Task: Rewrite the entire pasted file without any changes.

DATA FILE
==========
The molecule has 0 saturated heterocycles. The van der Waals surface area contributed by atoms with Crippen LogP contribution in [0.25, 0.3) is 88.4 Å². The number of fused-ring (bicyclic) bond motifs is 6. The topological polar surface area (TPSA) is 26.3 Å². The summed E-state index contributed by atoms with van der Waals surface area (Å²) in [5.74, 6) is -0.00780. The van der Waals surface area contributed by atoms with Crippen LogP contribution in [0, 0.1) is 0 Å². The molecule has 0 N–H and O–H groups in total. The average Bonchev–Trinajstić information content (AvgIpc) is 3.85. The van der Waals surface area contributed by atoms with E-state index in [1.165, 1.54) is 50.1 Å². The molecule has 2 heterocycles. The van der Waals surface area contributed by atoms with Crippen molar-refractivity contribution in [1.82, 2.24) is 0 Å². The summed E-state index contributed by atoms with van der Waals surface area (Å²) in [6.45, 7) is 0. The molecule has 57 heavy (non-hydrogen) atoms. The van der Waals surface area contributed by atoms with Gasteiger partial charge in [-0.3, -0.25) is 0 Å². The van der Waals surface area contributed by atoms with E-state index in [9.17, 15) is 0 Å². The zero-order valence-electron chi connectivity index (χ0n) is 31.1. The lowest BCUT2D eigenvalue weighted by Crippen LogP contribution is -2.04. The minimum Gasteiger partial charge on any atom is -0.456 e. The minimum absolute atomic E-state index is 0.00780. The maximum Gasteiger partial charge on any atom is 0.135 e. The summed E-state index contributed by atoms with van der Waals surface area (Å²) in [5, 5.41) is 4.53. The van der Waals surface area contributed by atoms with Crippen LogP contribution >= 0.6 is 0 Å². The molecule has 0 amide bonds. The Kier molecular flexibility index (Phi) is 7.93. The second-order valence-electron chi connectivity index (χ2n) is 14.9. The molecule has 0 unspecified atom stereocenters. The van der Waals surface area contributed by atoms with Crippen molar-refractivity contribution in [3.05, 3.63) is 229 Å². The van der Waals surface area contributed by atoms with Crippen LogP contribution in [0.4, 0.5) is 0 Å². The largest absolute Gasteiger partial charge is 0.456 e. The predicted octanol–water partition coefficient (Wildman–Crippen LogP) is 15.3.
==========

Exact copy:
The molecule has 0 saturated heterocycles. The van der Waals surface area contributed by atoms with Crippen LogP contribution in [0.25, 0.3) is 88.4 Å². The number of fused-ring (bicyclic) bond motifs is 6. The topological polar surface area (TPSA) is 26.3 Å². The summed E-state index contributed by atoms with van der Waals surface area (Å²) in [5.74, 6) is -0.00780. The van der Waals surface area contributed by atoms with Crippen LogP contribution in [0, 0.1) is 0 Å². The molecule has 0 N–H and O–H groups in total. The average Bonchev–Trinajstić information content (AvgIpc) is 3.85. The van der Waals surface area contributed by atoms with E-state index in [1.165, 1.54) is 50.1 Å². The molecule has 2 heterocycles. The van der Waals surface area contributed by atoms with Crippen molar-refractivity contribution in [1.82, 2.24) is 0 Å². The summed E-state index contributed by atoms with van der Waals surface area (Å²) in [6.45, 7) is 0. The molecule has 57 heavy (non-hydrogen) atoms. The van der Waals surface area contributed by atoms with Gasteiger partial charge in [-0.3, -0.25) is 0 Å². The van der Waals surface area contributed by atoms with E-state index in [9.17, 15) is 0 Å². The zero-order valence-electron chi connectivity index (χ0n) is 31.1. The lowest BCUT2D eigenvalue weighted by Crippen LogP contribution is -2.04. The minimum Gasteiger partial charge on any atom is -0.456 e. The minimum absolute atomic E-state index is 0.00780. The maximum Gasteiger partial charge on any atom is 0.135 e. The summed E-state index contributed by atoms with van der Waals surface area (Å²) in [5, 5.41) is 4.53. The van der Waals surface area contributed by atoms with Crippen LogP contribution >= 0.6 is 0 Å². The molecule has 0 amide bonds. The Kier molecular flexibility index (Phi) is 7.93. The second-order valence-electron chi connectivity index (χ2n) is 14.9. The molecule has 0 unspecified atom stereocenters. The van der Waals surface area contributed by atoms with Crippen molar-refractivity contribution in [3.05, 3.63) is 229 Å². The van der Waals surface area contributed by atoms with Crippen LogP contribution in [0.4, 0.5) is 0 Å². The largest absolute Gasteiger partial charge is 0.456 e. The predicted octanol–water partition coefficient (Wildman–Crippen LogP) is 15.3.